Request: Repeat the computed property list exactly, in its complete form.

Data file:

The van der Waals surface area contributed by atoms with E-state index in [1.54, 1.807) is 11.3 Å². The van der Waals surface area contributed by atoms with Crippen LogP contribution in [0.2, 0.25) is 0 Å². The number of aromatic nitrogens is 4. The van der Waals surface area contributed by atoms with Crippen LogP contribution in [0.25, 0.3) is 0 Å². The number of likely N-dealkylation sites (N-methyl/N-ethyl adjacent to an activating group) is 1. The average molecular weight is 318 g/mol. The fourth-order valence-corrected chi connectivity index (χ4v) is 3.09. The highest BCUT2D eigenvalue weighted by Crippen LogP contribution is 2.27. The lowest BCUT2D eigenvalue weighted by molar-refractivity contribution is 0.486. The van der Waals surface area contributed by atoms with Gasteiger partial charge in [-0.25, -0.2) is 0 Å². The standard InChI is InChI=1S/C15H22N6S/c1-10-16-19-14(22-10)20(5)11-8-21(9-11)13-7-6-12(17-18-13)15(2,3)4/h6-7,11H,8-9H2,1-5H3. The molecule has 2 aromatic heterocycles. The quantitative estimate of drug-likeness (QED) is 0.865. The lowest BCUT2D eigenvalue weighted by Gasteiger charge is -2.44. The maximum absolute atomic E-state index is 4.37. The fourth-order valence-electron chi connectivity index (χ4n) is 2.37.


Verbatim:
The van der Waals surface area contributed by atoms with E-state index in [1.54, 1.807) is 11.3 Å². The van der Waals surface area contributed by atoms with Crippen LogP contribution in [0.2, 0.25) is 0 Å². The number of aromatic nitrogens is 4. The van der Waals surface area contributed by atoms with Crippen LogP contribution in [0.25, 0.3) is 0 Å². The number of likely N-dealkylation sites (N-methyl/N-ethyl adjacent to an activating group) is 1. The average molecular weight is 318 g/mol. The fourth-order valence-corrected chi connectivity index (χ4v) is 3.09. The highest BCUT2D eigenvalue weighted by Crippen LogP contribution is 2.27. The lowest BCUT2D eigenvalue weighted by molar-refractivity contribution is 0.486. The van der Waals surface area contributed by atoms with Gasteiger partial charge in [-0.25, -0.2) is 0 Å². The standard InChI is InChI=1S/C15H22N6S/c1-10-16-19-14(22-10)20(5)11-8-21(9-11)13-7-6-12(17-18-13)15(2,3)4/h6-7,11H,8-9H2,1-5H3. The molecule has 2 aromatic heterocycles. The quantitative estimate of drug-likeness (QED) is 0.865. The lowest BCUT2D eigenvalue weighted by Gasteiger charge is -2.44. The maximum absolute atomic E-state index is 4.37. The fourth-order valence-electron chi connectivity index (χ4n) is 2.37.